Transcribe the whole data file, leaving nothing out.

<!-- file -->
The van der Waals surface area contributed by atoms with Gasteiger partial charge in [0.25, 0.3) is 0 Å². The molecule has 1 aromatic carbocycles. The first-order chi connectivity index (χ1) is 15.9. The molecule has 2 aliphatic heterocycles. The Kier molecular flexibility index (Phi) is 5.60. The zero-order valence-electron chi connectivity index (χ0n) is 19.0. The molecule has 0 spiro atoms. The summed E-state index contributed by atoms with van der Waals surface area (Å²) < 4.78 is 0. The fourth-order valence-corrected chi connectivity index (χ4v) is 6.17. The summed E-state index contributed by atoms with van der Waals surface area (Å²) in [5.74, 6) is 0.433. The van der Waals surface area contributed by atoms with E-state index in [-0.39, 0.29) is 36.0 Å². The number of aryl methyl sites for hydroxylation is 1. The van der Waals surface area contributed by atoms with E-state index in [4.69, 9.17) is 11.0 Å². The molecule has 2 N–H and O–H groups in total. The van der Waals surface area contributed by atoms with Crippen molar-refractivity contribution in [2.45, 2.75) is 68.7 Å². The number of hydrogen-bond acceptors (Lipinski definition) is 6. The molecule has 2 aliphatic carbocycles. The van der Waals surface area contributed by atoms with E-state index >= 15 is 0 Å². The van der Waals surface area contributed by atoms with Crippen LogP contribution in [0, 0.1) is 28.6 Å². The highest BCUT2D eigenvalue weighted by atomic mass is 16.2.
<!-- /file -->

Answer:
The van der Waals surface area contributed by atoms with Gasteiger partial charge in [0.25, 0.3) is 0 Å². The molecule has 1 aromatic carbocycles. The first-order chi connectivity index (χ1) is 15.9. The molecule has 2 aliphatic heterocycles. The Kier molecular flexibility index (Phi) is 5.60. The zero-order valence-electron chi connectivity index (χ0n) is 19.0. The molecule has 0 spiro atoms. The summed E-state index contributed by atoms with van der Waals surface area (Å²) < 4.78 is 0. The fourth-order valence-corrected chi connectivity index (χ4v) is 6.17. The summed E-state index contributed by atoms with van der Waals surface area (Å²) in [5.74, 6) is 0.433. The van der Waals surface area contributed by atoms with E-state index in [-0.39, 0.29) is 36.0 Å². The number of aryl methyl sites for hydroxylation is 1. The van der Waals surface area contributed by atoms with E-state index in [4.69, 9.17) is 11.0 Å². The molecule has 2 N–H and O–H groups in total. The van der Waals surface area contributed by atoms with Crippen molar-refractivity contribution in [2.45, 2.75) is 68.7 Å². The number of hydrogen-bond acceptors (Lipinski definition) is 6. The molecule has 2 aliphatic carbocycles. The van der Waals surface area contributed by atoms with E-state index >= 15 is 0 Å². The van der Waals surface area contributed by atoms with Crippen LogP contribution in [0, 0.1) is 28.6 Å². The highest BCUT2D eigenvalue weighted by atomic mass is 16.2.